are the three constants in modern life.
And there’s more we all can recognize.
So-called “News” about upcoming iThings are clickbaits. Bloggers around the world do follow all spasmodic coughs of so-called analysts. In some cases they’re right but in all cases we can realize that there intention is just getting
What are the benefits of knowing details about devices months before they are presented at Steve Jobs’ Theater or elsewhere? None. But …
Apple enjoys a cult-like following for its platforms, especially following the massive increase in popularity for the brand brought about by the huge increase in sales for all its products that started around the time the company introduced the original iPod in late 2001. The mass usage of computing devices in everyday life, mixed with Apple’s vertical integration of its products, has helped to bring about this increase in popularity, and combined with a tight-lipped corporate policy about future products, helped foster an interest in the company’s activities. So it’s not an unhappy love affair between Apple and fortune tellers.
Let me put you out of your misery. Here are the latest tokens from the rumor mill.
- Apple to release iOS 51 on June 29, 2057, iPhones 50th birthday
- iPad 48’s WiFi gets the Multi-Media Tech Award from North-Korean Government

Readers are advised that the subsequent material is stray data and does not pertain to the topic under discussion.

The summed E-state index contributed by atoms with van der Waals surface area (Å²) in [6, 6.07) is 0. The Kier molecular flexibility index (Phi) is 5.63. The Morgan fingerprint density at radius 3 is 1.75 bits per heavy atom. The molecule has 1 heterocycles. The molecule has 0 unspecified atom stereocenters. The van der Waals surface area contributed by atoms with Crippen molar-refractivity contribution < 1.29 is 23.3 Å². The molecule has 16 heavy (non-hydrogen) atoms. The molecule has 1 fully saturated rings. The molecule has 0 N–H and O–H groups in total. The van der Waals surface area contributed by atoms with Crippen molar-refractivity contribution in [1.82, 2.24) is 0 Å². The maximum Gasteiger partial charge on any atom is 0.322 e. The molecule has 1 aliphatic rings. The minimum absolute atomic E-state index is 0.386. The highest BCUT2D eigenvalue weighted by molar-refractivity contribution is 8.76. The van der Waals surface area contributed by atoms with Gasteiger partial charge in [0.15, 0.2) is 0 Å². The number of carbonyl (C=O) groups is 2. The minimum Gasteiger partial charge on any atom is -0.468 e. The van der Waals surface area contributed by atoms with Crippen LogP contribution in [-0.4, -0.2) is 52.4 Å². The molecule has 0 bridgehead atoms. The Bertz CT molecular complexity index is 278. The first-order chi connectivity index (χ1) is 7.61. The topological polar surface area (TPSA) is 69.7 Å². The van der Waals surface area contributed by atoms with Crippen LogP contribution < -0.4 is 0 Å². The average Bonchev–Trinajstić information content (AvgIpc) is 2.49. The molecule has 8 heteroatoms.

- Apple’s iPad Smart Cover now available in XXXL covering up to 4 devices with your Apple IDs, passwords, fingerprint, and face engraved
- Ming – Chi Kuo Jr. seem to confirm that iPad 34 will sport a nuclear reactor replacing the Li-Ion Dino manufactured and assembled in North Korea
- Craig (@HairForceOne) Federighi, Maestro of Bits and Bytes, filed a lawsuit against his coiffeur for copying and selling his hairdo to an AR app developer
- Apple is starting the production of its most anticipated neural engine for humans; its massively criticized because of complete incompatibility with Android engines already working in 85% of all human beings
- Apple now offers Apple Health Care to cover accidents caused by AR distraction
Oh, I nearly forgot that hackneyed saying:
Apple didn’t immediately respond to requests for comments.
In their book Psychology of Rumor, Allport and Postman (1947) formulated the basic law of rumor, in which the strength of the rumor (R) is linked to the importance (i) and to the degree of ambiguity (a) of the topic, such that: R ≈ i × a. Regarding Apple i represents the highest possible value in the tech industry and a the many features consumers like to have but Apple doesn’t deliver.
Thanks for reading.